Stopping a divorce can be easy and difficult at the same time. The easiest way to stop a divorce has been documented by many professionals is simply to change the circumstances that led to the divorce. Most couples grow apart due to various problems that they encounter and never really know how to get their way back to the days when they were happy. The cure for this would be listening to each other, trying to create a new loving environment something different from what you had, this is because both partners have changed and their way of seeing each other (or the world) when it comes to love is totally different. The couple also has to be patient and give their all in terms of making the marriage work. This is the only way that they may be able to stop a divorce. Stopping a divorce will have to be a team effort for the couple and both of them have to want to make it work. That's what I think.
coralin$, I absolutely disagree about both parties needing or wanting the marriage to work. I have worked with a number of people where they were the only one wanting to work on the marriage, and within a very short amount of time (sometimes even 48 hours!) they were able to turn things around. If both people are wanting to work on it, yes of course it would make it easier. There is quite a bit that you can do on your own, also. I would say that you need to get back to a point of when you first fell in love and got married. There is a level of relationship where you fully give love to your partner without regard to reciprocation, for the pure joy of giving them love. If you 100% commit to following prescribed steps, I can guarantee you will know without a doubt, you gave everything HE needed, not just what you thought he needed or wanted. Jane.s I work with couples all over the world, and I can tell you that as long as YOU want to save the relationship and give it 100%, the other person will feel your love and you have a very good chance of saving the relationship, and if you give 100% and it still falls apart, then at least you will know that you have given EVERYTHING HE NEEDED (NOT what you had to give). I would HIGHLY recommend Gary Chapman's books...Four Seasons of Marriage AND the Five Love Languages...in the Love Languages book, you both take a little quiz that guides you to learning each other's love language...in other words, how does your partner like to receive love? Are they tactile and physical or are they more verbal or perhaps they like the acts of service such as washing their car or running errands that they need to do or perhaps they are visual and they like little love notes or gifts...knowing how your PARTNER likes to receive love will give you lots of insight into areas that might be murky right now...I hear from people all the time that say, "I have given all that I have, I can't do any more" and just by helping them realize that they have been giving in a way that THEY would like to receive, but wasn't necessarily warmly received and therefore not as effective, we can re-shift their thinking and their approach and turn things around!! With every couple that comes to me, they always present with a problem or an issue they want to deal with, and after just a session or sometimes two, we find the deeper, more impactful issue that really needs dealt with, and then we can build an amazing relationship for them and their entire world! When our intimate relationship isn't all that we want or need it to be, it can adversely affect all areas of our life, from work, to family, to finances, to spirituality, to health, to our emotional wellbeing. You can save your marriage, and it will be well worth the time and energy you invest if you are committed! I would love to work with you, if you are interested, whether it would just be you or if there is a chance that both of you would want to work together, it really can be spectacular and bring a whole new level of intimacy to your relationship!!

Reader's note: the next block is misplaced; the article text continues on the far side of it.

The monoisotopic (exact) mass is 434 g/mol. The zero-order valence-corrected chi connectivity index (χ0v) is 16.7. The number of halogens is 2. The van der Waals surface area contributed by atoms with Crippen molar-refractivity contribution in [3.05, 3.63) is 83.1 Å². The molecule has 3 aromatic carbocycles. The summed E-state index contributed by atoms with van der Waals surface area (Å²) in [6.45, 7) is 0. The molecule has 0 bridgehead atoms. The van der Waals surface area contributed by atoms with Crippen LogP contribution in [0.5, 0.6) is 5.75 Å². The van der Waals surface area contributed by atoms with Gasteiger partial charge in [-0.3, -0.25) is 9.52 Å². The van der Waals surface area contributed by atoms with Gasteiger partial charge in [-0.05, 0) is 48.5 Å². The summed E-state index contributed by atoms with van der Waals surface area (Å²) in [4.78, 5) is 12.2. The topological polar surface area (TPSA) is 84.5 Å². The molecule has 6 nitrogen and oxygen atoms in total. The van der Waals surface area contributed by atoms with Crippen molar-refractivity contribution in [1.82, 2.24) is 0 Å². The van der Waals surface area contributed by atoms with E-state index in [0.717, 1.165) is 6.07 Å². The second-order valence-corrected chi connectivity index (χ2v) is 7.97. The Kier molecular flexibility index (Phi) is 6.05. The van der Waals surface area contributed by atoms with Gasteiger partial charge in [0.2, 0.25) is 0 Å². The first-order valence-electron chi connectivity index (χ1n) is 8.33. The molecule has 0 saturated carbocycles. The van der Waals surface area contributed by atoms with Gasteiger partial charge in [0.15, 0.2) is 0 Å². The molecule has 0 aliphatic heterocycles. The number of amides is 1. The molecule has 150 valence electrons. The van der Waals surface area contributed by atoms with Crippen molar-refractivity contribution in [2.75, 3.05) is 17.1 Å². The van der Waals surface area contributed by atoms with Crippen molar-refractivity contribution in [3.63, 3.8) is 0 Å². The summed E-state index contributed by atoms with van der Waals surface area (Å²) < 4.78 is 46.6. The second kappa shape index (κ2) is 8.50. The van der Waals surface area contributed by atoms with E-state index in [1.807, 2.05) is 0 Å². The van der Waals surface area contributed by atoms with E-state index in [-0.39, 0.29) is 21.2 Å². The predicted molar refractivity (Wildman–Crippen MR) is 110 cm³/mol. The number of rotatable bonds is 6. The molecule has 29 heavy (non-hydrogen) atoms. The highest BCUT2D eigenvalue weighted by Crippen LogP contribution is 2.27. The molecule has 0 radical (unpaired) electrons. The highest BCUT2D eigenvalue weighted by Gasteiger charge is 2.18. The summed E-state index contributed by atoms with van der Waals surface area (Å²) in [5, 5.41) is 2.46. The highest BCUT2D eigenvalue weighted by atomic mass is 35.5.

Hi Coralin, The truth is that maintaining something that isn’t working brings on more pain, and the worst thing you can do is put it off, for at that point you may be dragging out the inevitable. Couple’s counseling is probably the most effective strategy if you are facing possible divorce or separation. For marital counseling to be effective, both parties must want the marriage to work. They must be willing to pursue the program and practice the suggestions the counselor gives. In addition, the counselor must be the right one, one with whom you both click, and one whose advice proves helpful moving forward. If the counselor you choose does not work for one or both of you, try a different counselor. If both parties love each other, they may be just fine if they learn to communicate well and often. There must also be respect, and trust in the relationship. Your counselor can help you identify the issues, feelings, and behaviors causing the problems you face. He or she or she should be able to provide you with talking points, and strategies to modify certain behaviors. After a few months, take stock of your progress. Check in with your partner frequently, but only with a loving approach, and when the time is right for both of you. Avoid initiating any serious communication when either one of you is angry.